Ultrasound is Not Useful as a Screening Tool for Dengue Fever
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Publication date: 2018-02-02
Pol J Radiol, 2017; 82: 693-700
Background: Dengue fever is a tropical disease that is transmitted by female Aedes Aegypti mosquitos. Early diagnosis is necessary to reduce the mortality and morbidity associated with the disease. A combination of clinical, laboratory, and sonography findings can be potentially helpful in making an early diagnosis of dengue fever. There is paucity of literature on the use of ultrasound for dengue fever screening; hence, the primary objective of the study was to evaluate the utility of ultrasound as a screening tool in dengue fever.
Material/Methods: A total of 160 patients of suspected dengue fever were included in the study. They underwent ultrasound examinations in order to search for thickening of the gallbladder wall, pleural effusion, and ascites. On the basis of ultrasound findings, 65 cases were positive and 95 cases were negative for dengue fever. Serological tests were also used for diagnosing dengue fever, 93 cases were seropositive and 67 cases were seronegative. The ultrasonically diagnosed cases were compared with serologically diagnosed cases, and appropriate descriptive statistical analyses were applied.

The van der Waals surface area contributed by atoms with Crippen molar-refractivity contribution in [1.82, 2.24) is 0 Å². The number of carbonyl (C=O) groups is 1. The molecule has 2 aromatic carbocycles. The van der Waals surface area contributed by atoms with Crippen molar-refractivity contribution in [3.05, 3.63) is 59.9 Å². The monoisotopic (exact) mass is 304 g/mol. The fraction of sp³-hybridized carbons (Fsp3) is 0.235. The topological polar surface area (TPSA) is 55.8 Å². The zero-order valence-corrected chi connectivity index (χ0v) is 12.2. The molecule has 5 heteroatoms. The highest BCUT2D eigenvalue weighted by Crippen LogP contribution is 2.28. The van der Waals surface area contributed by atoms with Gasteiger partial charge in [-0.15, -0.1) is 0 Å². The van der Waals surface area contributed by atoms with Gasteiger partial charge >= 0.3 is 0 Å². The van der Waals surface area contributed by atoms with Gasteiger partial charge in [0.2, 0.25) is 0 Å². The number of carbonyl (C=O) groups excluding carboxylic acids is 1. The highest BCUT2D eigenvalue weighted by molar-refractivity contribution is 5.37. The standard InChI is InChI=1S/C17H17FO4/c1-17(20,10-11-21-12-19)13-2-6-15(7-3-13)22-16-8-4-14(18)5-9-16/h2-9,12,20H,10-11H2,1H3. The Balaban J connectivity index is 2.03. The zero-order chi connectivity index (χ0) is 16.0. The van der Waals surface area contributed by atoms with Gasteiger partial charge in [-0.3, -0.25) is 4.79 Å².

Results: The ultrasound findings included gall bladder wall thickening in 66 patients (41.2%). The sensitivity, specificity, and positive predictive value of ultrasound in diagnosing dengue fever were 58%, 84%, and 83%, respectively. The negative predictive value and accuracy were 59% and 68.8%, respectively.
Conclusions: The present study suggests that increased gall bladder wall thickness, pleural effusion, ascites, hepatomegaly, and splenomegaly are highly suggestive of dengue fever in clinically suspected cases. However, ultrasound should not be used as a screening tool, as negative ultrasound findings cannot rule out dengue fever due to the low sensitivity of this examination.
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